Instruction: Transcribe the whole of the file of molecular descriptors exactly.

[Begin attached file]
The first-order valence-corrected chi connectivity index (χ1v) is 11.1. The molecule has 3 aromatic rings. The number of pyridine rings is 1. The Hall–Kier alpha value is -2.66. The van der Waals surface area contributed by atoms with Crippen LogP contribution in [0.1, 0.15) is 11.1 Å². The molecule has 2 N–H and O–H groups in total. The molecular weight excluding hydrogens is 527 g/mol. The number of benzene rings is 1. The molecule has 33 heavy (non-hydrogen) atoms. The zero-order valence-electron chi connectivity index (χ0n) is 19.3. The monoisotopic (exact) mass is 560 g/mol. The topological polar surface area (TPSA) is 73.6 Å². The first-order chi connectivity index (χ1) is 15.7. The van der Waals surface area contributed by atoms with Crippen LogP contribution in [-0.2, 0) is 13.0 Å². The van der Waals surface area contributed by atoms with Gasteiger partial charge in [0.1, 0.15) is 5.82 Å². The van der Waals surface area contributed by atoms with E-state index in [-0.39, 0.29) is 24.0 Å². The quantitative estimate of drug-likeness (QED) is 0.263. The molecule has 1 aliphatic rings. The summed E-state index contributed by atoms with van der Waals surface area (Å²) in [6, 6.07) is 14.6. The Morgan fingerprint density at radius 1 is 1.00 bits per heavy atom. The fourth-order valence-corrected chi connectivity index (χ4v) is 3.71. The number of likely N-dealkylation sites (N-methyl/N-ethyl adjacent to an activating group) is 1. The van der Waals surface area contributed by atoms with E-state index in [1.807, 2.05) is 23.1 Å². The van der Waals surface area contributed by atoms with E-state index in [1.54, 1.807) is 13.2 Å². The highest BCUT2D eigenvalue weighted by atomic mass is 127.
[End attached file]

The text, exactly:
The first-order valence-corrected chi connectivity index (χ1v) is 11.1. The molecule has 3 aromatic rings. The number of pyridine rings is 1. The Hall–Kier alpha value is -2.66. The van der Waals surface area contributed by atoms with Crippen LogP contribution in [0.1, 0.15) is 11.1 Å². The molecule has 2 N–H and O–H groups in total. The molecular weight excluding hydrogens is 527 g/mol. The number of benzene rings is 1. The molecule has 33 heavy (non-hydrogen) atoms. The zero-order valence-electron chi connectivity index (χ0n) is 19.3. The monoisotopic (exact) mass is 560 g/mol. The topological polar surface area (TPSA) is 73.6 Å². The first-order chi connectivity index (χ1) is 15.7. The van der Waals surface area contributed by atoms with Crippen LogP contribution in [-0.2, 0) is 13.0 Å². The van der Waals surface area contributed by atoms with Gasteiger partial charge in [0.1, 0.15) is 5.82 Å². The van der Waals surface area contributed by atoms with E-state index in [-0.39, 0.29) is 24.0 Å². The quantitative estimate of drug-likeness (QED) is 0.263. The molecule has 1 aliphatic rings. The summed E-state index contributed by atoms with van der Waals surface area (Å²) in [6, 6.07) is 14.6. The Morgan fingerprint density at radius 1 is 1.00 bits per heavy atom. The fourth-order valence-corrected chi connectivity index (χ4v) is 3.71. The number of likely N-dealkylation sites (N-methyl/N-ethyl adjacent to an activating group) is 1. The van der Waals surface area contributed by atoms with E-state index in [1.807, 2.05) is 23.1 Å². The van der Waals surface area contributed by atoms with E-state index in [1.54, 1.807) is 13.2 Å². The highest BCUT2D eigenvalue weighted by atomic mass is 127.